In between my two brain-draining seminars yesterday (brain-draining in the sense that I feel like I want a cigarette afterward… and I’ve never smoked in my life) I went to the gym. It’s the same gym that I’ve been going to for 5 years (now 6). It’s the gym where I trained for my first Big Bike Ride, and all subsequent races and rides. I was worried that I’d have a panicked “Ohmygodimstillhereaftersixyearsandstillhavesixmoretogo!” attack, but I didn’t.
The familiarity of the place was comforting! Yeah, it was kind of gross and dimly lit, full of smelly jocks, anorexic girls, and other varieties of undergrads, but it reminded me of the fun things I enjoyed doing before work started to take over.
I did a similar routine to what I’ve always done (with a few exceptions). I spent 20 minutes warming up on an elliptical trainer (I know it’s lame, but real running gives me asthma attacks), and about an hour lifting and stretching. I felt more energized and focused afterward than I have since September.
[I told my roommate that I’d been to the gym yesterday, and she said “What, did they open a coffee shop there?” Har. Har.]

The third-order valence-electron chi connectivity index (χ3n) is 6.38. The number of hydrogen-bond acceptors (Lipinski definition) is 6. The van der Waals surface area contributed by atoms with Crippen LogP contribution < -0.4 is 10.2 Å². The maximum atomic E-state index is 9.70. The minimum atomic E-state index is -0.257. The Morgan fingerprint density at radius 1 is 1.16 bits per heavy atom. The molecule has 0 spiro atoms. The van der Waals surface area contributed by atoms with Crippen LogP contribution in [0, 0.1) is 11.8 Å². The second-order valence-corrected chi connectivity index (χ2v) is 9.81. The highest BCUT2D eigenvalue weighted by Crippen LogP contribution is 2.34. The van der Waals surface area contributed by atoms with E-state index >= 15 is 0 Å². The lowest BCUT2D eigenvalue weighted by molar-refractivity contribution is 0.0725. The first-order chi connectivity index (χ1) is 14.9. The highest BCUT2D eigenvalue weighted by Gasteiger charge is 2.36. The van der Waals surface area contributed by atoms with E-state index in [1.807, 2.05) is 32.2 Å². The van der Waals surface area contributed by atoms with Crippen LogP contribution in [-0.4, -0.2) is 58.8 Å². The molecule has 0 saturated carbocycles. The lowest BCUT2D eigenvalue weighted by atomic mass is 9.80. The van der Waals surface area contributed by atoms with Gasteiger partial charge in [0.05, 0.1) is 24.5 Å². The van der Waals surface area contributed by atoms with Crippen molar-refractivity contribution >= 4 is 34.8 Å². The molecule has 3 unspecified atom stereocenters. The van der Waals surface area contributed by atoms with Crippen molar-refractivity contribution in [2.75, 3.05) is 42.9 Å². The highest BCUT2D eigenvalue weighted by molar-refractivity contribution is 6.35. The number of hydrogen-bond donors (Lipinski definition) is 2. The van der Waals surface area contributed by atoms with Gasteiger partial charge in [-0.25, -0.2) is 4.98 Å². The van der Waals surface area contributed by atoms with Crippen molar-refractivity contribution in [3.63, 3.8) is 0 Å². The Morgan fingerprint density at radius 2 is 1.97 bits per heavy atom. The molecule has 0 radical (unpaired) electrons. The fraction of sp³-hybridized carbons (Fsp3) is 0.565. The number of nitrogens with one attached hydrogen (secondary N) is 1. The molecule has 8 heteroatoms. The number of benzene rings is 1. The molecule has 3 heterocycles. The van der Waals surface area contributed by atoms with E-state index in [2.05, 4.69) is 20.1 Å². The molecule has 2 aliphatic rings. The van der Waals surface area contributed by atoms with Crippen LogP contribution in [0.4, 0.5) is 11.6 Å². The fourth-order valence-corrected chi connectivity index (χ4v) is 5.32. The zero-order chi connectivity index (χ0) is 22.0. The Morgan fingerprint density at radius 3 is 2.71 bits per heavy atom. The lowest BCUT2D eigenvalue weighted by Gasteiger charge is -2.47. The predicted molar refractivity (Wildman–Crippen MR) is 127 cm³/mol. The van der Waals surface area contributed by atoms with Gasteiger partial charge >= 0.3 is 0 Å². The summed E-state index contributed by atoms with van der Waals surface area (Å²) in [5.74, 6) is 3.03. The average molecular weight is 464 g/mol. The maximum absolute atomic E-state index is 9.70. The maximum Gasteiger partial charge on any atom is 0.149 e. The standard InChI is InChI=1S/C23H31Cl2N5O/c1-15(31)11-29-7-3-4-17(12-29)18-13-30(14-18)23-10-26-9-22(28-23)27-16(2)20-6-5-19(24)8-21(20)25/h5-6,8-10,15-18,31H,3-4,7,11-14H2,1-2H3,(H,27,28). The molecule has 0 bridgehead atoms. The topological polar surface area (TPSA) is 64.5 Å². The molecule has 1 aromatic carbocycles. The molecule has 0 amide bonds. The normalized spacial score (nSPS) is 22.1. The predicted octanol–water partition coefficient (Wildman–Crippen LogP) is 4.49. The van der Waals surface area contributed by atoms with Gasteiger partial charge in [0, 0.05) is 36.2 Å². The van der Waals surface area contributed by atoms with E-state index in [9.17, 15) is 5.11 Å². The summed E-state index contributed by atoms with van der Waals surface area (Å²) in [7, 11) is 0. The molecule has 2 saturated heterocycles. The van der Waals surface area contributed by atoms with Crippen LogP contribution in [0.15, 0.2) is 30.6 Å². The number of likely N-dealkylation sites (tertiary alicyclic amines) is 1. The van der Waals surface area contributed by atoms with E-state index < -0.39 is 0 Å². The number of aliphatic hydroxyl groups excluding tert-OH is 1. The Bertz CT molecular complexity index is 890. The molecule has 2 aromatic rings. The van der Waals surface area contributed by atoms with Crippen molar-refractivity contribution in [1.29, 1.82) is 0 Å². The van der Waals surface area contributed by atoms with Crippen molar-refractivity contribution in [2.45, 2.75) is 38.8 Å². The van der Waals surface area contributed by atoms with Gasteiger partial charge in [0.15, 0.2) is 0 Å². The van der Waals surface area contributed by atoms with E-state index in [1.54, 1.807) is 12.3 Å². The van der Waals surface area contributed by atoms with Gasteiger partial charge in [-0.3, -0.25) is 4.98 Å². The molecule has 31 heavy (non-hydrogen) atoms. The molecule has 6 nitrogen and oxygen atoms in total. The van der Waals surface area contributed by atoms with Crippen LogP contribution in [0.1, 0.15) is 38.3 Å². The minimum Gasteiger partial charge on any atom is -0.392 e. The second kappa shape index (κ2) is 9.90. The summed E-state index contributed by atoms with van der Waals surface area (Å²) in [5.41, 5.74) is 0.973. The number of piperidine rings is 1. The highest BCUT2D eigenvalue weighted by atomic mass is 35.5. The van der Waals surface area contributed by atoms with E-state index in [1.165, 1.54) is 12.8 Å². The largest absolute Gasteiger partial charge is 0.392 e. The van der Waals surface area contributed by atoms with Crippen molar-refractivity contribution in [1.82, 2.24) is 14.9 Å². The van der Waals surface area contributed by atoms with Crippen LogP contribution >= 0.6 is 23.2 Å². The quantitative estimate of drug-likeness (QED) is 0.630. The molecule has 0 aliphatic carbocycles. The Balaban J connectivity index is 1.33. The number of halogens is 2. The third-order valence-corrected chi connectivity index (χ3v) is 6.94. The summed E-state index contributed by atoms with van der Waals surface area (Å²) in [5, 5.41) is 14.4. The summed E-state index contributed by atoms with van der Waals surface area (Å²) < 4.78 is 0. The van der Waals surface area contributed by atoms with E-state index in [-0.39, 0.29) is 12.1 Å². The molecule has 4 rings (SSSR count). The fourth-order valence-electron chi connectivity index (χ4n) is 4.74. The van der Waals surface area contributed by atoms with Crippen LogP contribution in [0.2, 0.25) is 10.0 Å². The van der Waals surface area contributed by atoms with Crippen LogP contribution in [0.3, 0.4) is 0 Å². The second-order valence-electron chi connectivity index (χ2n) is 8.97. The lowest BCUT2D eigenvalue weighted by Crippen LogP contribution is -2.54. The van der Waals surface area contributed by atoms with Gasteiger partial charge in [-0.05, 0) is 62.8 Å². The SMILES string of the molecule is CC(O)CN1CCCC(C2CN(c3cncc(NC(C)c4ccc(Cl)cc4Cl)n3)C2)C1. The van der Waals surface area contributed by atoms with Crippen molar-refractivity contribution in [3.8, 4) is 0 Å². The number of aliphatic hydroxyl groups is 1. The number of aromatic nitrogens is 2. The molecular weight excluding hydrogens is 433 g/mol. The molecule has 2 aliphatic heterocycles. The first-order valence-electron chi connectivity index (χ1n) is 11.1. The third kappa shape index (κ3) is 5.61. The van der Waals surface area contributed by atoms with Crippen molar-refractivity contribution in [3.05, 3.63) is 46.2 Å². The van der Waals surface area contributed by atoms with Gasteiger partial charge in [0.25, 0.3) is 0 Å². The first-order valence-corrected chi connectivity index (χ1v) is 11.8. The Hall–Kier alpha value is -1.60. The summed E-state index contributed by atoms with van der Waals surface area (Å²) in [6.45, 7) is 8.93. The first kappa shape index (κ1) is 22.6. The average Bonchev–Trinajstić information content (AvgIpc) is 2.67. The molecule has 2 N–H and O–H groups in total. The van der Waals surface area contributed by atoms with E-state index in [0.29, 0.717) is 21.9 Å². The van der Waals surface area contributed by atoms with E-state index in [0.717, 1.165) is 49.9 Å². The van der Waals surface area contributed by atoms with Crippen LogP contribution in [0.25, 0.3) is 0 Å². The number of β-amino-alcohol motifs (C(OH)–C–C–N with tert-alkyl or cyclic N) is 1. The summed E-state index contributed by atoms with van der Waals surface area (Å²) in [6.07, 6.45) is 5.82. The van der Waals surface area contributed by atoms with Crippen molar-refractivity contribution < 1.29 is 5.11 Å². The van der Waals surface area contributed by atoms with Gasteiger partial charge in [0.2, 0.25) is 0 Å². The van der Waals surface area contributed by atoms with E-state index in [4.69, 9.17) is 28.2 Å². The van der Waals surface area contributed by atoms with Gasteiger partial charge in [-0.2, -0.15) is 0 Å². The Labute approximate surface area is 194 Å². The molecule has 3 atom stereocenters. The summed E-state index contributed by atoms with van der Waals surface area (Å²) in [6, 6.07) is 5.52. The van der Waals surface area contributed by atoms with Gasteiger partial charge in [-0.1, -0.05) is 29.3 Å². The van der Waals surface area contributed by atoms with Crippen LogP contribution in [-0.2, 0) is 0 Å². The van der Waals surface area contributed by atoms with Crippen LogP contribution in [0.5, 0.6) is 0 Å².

I also drink less coffee when I work out. Bonus!
Of course, being who I am (a planner), I start thinking “Gee, it would be so great to race again in the spring!” I mean, I could fit in workouts in between classes and studying like I did yesterday, and I would feel so much better about life in general!
So I started eyeing the race I originally wanted to do last May: the Mohican 100. I wouldn’t do the 100miler (I simply don’t have the time or motivation to train for that one) but what about the 100k? I could totally do that… right?
The problem is, as soon as I start imposing a regimen on myself, I’ll try to cheat (don’t ask me why, I just will). That has been the trick to eating well– I don’t deny myself a damn cookie if I want one. I don’t eat them very often, but as soon as I start saying “No, cookies are bad,” I start craving them. (That, and I have slowly developed, over 5 years or so, a deep-seated aversion to pre-packaged foods.)
So if I start saying “Mondays are a bike day, Tuesdays are swimming and rock climbing, Wednesdays are lifting, Thursdays are biking, Fridays are biking, Saturday and Sunday are rest days” (which, in fact, is what I was kind of thinking), will I start to think “to hell with it”?
I know I won’t be happy with just racing “for fun”– I want to feel that I did my best. And in order to do that, I have to train well. But will that take the fun out of it? Will I start to feel tired rather than energized (which has happened in the past)? Maybe I’m not cut out for physical competition… maybe it would drain too much of my focus away from other, more pressing things…
Or maybe it would offer a nice outlet, which I could seriously use right now.